Alumni News

Using Genetic and Bioinformatic Tools to Study Freshwater Harmful Algae Blooms in the Great Lakes


Kevin Meyer, 2015-2020 Postdoctoral Research Fellow
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Kevin Meyer joined CIGLR in 2015 as a postdoctoral research fellow working with Dr. Greg Dick at the University of Michigan. In 2019, he completed his fellowship and joined the Army Corps of Engineers as an environmental engineer.

He received his B.S. in marine science-biology, with a minor in chemistry, from the University of Tampa in 2006, after which he spent a year as a fisheries observer in the NOAA National Marine Fisheries Service Northeast Fisheries Observer Program. He went to graduate school at the University of Maryland Center for Environmental Science’s Horn Point Laboratory where he studied the “Red tide” dinoflagellate Karenia brevis in the Gulf of Mexico. Meyer studied Karenia brevis bloom dynamics and microbial interactions within the blooms using a combination of ecological and bioinformatics tools. He also was trained in the identification of harmful marine (and freshwater) microalgae by the Intergovernmental Oceanographic Commission of UNESCO and participated in the Center for Microbial Oceanography: Research and Education (C-MORE) Microbial Oceanography: Genomes to Biomes course to further expand his HABs and microbial oceanography expertise.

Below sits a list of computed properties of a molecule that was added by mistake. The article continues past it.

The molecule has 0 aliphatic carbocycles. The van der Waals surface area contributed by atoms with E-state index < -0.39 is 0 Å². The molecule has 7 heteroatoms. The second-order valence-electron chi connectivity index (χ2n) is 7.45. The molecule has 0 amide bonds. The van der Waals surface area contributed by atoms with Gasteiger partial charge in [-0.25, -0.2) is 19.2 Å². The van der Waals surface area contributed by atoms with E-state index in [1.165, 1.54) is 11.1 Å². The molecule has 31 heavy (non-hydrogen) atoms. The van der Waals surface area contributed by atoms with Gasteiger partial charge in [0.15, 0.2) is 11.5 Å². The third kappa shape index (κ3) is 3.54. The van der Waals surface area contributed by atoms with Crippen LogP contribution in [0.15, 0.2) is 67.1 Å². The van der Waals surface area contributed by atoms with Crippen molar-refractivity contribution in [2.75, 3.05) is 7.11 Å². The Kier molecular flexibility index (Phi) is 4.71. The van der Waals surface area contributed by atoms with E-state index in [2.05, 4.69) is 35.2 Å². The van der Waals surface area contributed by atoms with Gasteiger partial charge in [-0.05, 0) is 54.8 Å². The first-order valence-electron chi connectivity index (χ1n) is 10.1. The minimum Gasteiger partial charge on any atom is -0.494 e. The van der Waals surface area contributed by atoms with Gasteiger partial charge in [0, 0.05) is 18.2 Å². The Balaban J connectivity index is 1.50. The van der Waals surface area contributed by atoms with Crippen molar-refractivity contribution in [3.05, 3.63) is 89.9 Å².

While at CIGLR, Meyer studied freshwater HABs (mostly cyanobacteria) in the Great Lakes using a variety of genetic and bioinformatic tools. His worked has helped researchers better understand the drivers of bloom formation, termination, and toxicity so that innovative and effective management strategies could be implemented to reduce the impact of HABs on the Great Lakes and surrounding communities.